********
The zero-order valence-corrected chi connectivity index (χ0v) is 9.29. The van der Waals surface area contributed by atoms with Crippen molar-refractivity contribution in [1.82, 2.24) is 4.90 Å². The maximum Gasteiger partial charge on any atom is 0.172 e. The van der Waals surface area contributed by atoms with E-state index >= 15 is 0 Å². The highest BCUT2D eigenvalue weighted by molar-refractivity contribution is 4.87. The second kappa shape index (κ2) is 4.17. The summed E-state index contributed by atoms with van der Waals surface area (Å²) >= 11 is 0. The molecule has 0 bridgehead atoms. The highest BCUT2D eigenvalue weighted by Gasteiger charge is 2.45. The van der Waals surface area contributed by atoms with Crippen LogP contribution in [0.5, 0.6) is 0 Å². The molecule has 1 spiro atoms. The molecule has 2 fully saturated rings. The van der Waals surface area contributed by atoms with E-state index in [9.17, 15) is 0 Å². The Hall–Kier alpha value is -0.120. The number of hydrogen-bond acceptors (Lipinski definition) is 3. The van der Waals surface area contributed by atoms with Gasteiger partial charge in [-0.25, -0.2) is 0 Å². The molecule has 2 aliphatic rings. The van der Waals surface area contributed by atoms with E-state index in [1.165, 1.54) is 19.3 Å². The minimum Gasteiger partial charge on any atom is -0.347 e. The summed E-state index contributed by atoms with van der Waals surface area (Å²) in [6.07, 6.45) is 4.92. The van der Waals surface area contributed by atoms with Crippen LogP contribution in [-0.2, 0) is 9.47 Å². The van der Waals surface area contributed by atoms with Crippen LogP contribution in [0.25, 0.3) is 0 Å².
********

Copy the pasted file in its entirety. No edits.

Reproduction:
The zero-order valence-corrected chi connectivity index (χ0v) is 9.29. The van der Waals surface area contributed by atoms with Crippen molar-refractivity contribution in [1.82, 2.24) is 4.90 Å². The maximum Gasteiger partial charge on any atom is 0.172 e. The van der Waals surface area contributed by atoms with E-state index >= 15 is 0 Å². The highest BCUT2D eigenvalue weighted by molar-refractivity contribution is 4.87. The second kappa shape index (κ2) is 4.17. The summed E-state index contributed by atoms with van der Waals surface area (Å²) >= 11 is 0. The molecule has 0 bridgehead atoms. The highest BCUT2D eigenvalue weighted by Gasteiger charge is 2.45. The van der Waals surface area contributed by atoms with Crippen LogP contribution in [0.5, 0.6) is 0 Å². The molecule has 1 spiro atoms. The molecule has 2 fully saturated rings. The van der Waals surface area contributed by atoms with E-state index in [9.17, 15) is 0 Å². The Hall–Kier alpha value is -0.120. The number of hydrogen-bond acceptors (Lipinski definition) is 3. The van der Waals surface area contributed by atoms with Gasteiger partial charge in [-0.25, -0.2) is 0 Å². The molecule has 2 aliphatic rings. The van der Waals surface area contributed by atoms with E-state index in [1.165, 1.54) is 19.3 Å². The minimum Gasteiger partial charge on any atom is -0.347 e. The summed E-state index contributed by atoms with van der Waals surface area (Å²) in [6.07, 6.45) is 4.92. The van der Waals surface area contributed by atoms with Crippen LogP contribution in [-0.2, 0) is 9.47 Å². The van der Waals surface area contributed by atoms with Crippen LogP contribution in [0.25, 0.3) is 0 Å².